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4 Ways to Grill Chicken Breasts for Moist, Tender Results

Glazes, brines, pounding, and cooking under a brick are all great methods to prevent dry, overcooked chicken.

by Steven Raichlen

fromFine Cooking
Issue 59

As I travel around the country, I notice there’s one major grilling dilemma that consistently confounds outdoor cooks: how to keep boneless chicken breasts from drying out on the grill. You can blame it on the grill’s dry high heat, which gives food an intense flavor but also has a tendency to dry out lean cuts of meat. Fortunately, there’s more than one solution to this problem. My strategies include coating the chicken breasts with rubs and glazes, soaking them in a quick brine, pounding them thinly, or grilling them under a brick—a real conversation starter. Each method will help keep your grilled chicken moist and flavorful and make it the star of your summer barbecues.

The three rules of great grilling

Whenever I grill chicken breasts (or anything else, for that matter), I use the following guidelines to minimize sticking and maximize flavor and grill marks:  

Keep it hot. Heat your gas grill to high or build a “three Mississippi” fire in a charcoal grill. For the latter, hold your hand about four inches above the grate. Start counting “one Mississippi, two Mississippi…” and by “three Mississippi,” the intense heat should force you to snatch your hand away.  

Keep it clean. Scrub the hot grate thoroughly with a stiff wire brush. This dislodges any debris and minimizes sticking. If you don’t have a grill brush, use a crumpled ball of aluminum foil and hold it with tongs.  

Keep it lubricated. Roll a paper towel into a small ball, dip it in vegetable or olive oil, and using tongs, rub it over the bars of the grill grate. Oiling the grill helps prevent sticking, and it helps you get great grill marks.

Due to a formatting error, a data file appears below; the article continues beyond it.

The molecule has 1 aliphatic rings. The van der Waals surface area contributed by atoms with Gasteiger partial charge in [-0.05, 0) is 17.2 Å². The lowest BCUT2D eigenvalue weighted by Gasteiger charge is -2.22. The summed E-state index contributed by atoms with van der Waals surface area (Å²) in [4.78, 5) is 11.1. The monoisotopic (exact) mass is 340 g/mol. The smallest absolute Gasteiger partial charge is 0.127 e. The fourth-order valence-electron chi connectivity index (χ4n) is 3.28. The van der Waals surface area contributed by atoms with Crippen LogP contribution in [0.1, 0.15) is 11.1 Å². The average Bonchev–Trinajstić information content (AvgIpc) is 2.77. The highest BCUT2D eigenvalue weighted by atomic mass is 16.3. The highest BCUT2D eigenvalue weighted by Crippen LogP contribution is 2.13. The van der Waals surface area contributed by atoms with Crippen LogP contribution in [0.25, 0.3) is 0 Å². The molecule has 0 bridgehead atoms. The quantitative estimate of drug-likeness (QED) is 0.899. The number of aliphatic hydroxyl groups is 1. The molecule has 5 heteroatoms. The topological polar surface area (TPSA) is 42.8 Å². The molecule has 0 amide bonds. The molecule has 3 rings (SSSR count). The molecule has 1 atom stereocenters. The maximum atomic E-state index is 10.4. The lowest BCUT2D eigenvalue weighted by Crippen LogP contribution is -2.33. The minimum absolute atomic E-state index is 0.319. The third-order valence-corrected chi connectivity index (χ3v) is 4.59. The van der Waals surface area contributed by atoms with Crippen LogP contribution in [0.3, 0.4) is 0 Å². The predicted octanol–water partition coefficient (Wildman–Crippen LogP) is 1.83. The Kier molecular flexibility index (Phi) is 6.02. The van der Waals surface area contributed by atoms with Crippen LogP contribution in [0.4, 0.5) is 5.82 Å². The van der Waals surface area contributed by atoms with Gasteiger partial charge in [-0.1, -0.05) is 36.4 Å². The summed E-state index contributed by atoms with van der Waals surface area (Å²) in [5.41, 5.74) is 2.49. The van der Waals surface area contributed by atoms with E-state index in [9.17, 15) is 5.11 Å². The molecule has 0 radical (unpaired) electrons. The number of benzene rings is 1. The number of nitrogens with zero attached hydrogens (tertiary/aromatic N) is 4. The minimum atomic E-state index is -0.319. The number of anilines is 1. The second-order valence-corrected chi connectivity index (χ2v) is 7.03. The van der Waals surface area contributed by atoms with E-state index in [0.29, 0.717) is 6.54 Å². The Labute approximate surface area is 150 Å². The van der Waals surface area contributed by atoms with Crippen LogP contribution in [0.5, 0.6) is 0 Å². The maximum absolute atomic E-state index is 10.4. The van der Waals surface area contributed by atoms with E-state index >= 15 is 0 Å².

1. Rubs and glazes add flavor fast

A rub is a mix of herbs and spices that gives meat a savory crust. It can be “dry” (made with dried or powdered seasonings) or “wet” (with vinegar, oil, beer, or other liquid added). A rub is a handy way to add flavor quickly, since it can be patted on just before grilling. For richer, more complex flavor, I’ll let the rub season the meat for an hour or two before grilling.

A glaze is usually a syrupy mixture of butter or oil, a sweetener (like brown sugar or honey), and often a spirit (like bourbon or rum). I like to apply glazes to chicken halfway through grilling. They serve a dual purpose: They add an extra layer of flavor, and they give the finished chicken a shiny, browned appearance.

2. Brines keep the meat juicy

A brine is a salt and water solution that helps keep chicken breasts moist through the process of osmosis. The basic formula for a brine is 1 Tbs. salt and an optional 1 Tbs. sugar or other sweetener for every 1 cup water. Other possible flavorings include herbs, garlic, spirits, and— for an interesting but subtle twist— coffee. The typical brining time for boneless chicken breasts is 2 to 3 hours. Don’t brine them for much longer, as overbrining will give the chicken a rubbery texture and make it overly salty.

3. Pounding thinly gets reliable results

Paillard (pronounced pie-YARD) is the French term for a boneless chicken breast or other cut of meat that’s been pounded into broad, thin sheets about 1/4 inch thick. This process minimizes the cooking time to about 1 minute per side, so the chicken doesn’t have time to dry out. And since the thickness is consistent, the breast cooks evenly. I tend to keep the seasonings simple when making paillards: salt, pepper or hot chile flakes, garlic, herbs, a squeeze of fresh lemon juice, and most important, olive oil, which adds flavor and moistness and keeps the chicken from sticking to the grill.

4. A brick helps cook the chicken evenly
4 ways to grill chicken for moist, tender results

Cooking chicken under a brick is a technique I learned in Italy, where it goes by the name of pollo al matone. The basic method is to wrap a brick in aluminum foil (shiny side out for aesthetics) and put it on top of the chicken breasts during grilling. The brick does three things: I compacts the meat so that it cooks more evenly, it presses the meat against the grill grate so you get good grill marks, and it keeps the breaasts partially covered, hellping to keep them from drying out. If you don't have a brick handy, you can use a heavy cast-iron or steel skilled. Just wrap the underside with foil.

Photos: Ben Fink

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